Statistics from Altmetric.com
If you wish to reuse any or all of this article please use the link below which will take you to the Copyright Clearance Center’s RightsLink service. You will be able to get a quick price and instant permission to reuse the content in many different ways.
There have been reports suggesting that trauma or ‘deep Koebner phenomenon’ can precipitate the development of psoriatic arthritis (PsA).1 Both psoriasis and PsA have strong genetic associations, but there are no studies or reports on any potential interaction between environmental injury and genetics in the development of PsA. We describe the cases of identical twins with psoriasis who each developed PsA of the respective right and left second toes following foot injury.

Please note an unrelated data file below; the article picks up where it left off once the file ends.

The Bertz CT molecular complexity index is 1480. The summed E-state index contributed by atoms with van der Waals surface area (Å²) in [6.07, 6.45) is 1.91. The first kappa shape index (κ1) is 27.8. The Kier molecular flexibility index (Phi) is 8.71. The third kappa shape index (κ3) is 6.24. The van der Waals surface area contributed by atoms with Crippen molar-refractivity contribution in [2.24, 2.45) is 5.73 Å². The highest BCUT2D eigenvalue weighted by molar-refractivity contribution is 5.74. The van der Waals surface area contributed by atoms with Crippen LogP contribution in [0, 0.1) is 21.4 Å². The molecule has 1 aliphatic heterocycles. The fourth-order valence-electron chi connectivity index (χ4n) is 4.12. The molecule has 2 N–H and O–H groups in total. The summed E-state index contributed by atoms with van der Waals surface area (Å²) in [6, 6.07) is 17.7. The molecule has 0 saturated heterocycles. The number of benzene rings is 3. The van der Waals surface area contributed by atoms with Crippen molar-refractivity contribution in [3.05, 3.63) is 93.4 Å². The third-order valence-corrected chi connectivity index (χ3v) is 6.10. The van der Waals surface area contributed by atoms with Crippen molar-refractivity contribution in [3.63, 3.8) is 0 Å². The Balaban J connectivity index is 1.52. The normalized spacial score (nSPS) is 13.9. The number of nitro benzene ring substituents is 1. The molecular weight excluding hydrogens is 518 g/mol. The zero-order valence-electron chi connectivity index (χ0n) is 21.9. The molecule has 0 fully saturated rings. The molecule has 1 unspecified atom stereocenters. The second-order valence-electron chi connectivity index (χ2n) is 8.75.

A 54-year-old woman with a 15-year history of psoriasis kicked a table leg with her right foot. Thereafter, she developed pain and swelling of the second toe. X-ray of the foot did not show any fractures. An ultrasound showed marked synovitis of the right second toe with associated plantar plate rupture. She subsequently had surgical repair of the plantar plate, but the pain and swelling persisted. …
Twitter Follow Ai Lyn Tan at @DrAiLynTan
Contributors Patient recruitment and data acquisition: JN. Case description and interpretation; manuscript preparation and final approval: JN, ALT and DM.
Competing interests None.
Patient consent Obtained.
Provenance and peer review Not commissioned; externally peer reviewed.